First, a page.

A Slightly Different Take on Companion Planting

I read an interesting article in PopSci (the online version of Popular Science) about “pest repelling plants.”

The article had different plants for each region of the country, and while it promised that many of the plants were perennial, I found that those recommended for the “North,” were not. I also found that those recommended for other regions (the Midwest, for example) would work equally well in my garden, and some of those were perennial.

The basic premise of the article was that certain plants attract insects and will therefore keep those insects from other plants. I am not sure that I call that “pest-repelling,” but hey, whatever works.

They did mention marigolds as repelling nematodes and garlic for repelling rodents. I am not sure about the garlic, never having grown it. I do grow the catnip they recommend and while I cannot be sure about the mosquito and fruit fly (?) (do I even care about that outside? And why?), I can tell you that catnip has worked as a wonderful Japanese beetle repellant for me in a bed of roses. In fact, since I have planted catnip, I have no more Japanese beetles in my yard at all. Coincidence or cause and effect–I am not sure but I will take it!

Another of the plants they recommend (for the West) is nasturtiums. They say that they attract beneficial wasps and repel squash borers and whitefly. I suppose that their effects could be entirely different in different parts of the country but for me I have always found that they are aphid magnets. I have never particularly liked this effect, but if you have plants that always have aphids, you could try nasturtiums as a trap crop, I suppose. I like to grow them to eat, and I don’t enjoy eating aphids!

In any event, the article is fascinating and a great example of “working smarter, not harder” in the garden. I am always a fan of that, as I am a fan of gardening without pesticides. Definitely check it out! You might find some ideas that work for you.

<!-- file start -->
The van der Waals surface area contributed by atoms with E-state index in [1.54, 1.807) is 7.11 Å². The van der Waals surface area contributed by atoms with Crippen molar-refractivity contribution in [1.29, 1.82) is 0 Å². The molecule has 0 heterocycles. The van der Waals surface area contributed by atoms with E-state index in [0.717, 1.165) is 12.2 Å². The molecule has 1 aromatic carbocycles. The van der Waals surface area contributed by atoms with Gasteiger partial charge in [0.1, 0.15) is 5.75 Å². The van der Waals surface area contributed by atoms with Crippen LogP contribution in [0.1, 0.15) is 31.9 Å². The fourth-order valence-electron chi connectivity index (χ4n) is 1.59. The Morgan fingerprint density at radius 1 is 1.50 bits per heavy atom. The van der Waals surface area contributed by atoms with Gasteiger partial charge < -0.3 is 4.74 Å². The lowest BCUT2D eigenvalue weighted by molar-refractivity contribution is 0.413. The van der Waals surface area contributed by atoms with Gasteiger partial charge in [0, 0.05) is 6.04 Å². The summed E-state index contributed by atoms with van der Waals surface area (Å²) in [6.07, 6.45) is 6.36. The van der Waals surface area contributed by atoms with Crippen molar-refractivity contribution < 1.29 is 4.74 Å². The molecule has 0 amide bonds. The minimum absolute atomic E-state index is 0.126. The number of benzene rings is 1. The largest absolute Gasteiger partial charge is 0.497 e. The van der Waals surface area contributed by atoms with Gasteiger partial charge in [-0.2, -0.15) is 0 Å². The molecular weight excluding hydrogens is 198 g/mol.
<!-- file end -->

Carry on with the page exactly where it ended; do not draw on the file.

2 thoughts on “A Slightly Different Take on Companion Planting

  1. tonytomeo May 7, 2022 / 4:19 pm

    Plants that attract pests away from more desirable plants are old technology, so must be effective. It makes little sense to me though. In the old vineyards of Paul Masson, overgrown roses grew at the ends of some of the rows of grapevines, supposedly to attract pests away from the roses. (I believe that the technique was used only for particular cultivars of grapes, since the majority of vineyards lacked roses.) The roses could be sprayed with non selective insecticide to kill the pests, without spraying the grapevines. I sort of get it. However, the technique also kills predatory insects, such as green lacewing and ladybug, that also lived on the roses. Also, pests that afflict roses are not the same that are interested in grapevines.

  2. gardendaze May 7, 2022 / 5:42 pm

    Oh no, I am not a fan of that sort of thing at all. Non-selective stuff does kill off more good things than bad–the way I describe it when I lecture is it’s like taking an antibiotic for something ridiculous–say a hang nail. You do far more damage than good.

    That’s why even with the “organics” we need to be so careful. Even insecticidal soap or Neem is non-selective. You can’t spray if bees are around.


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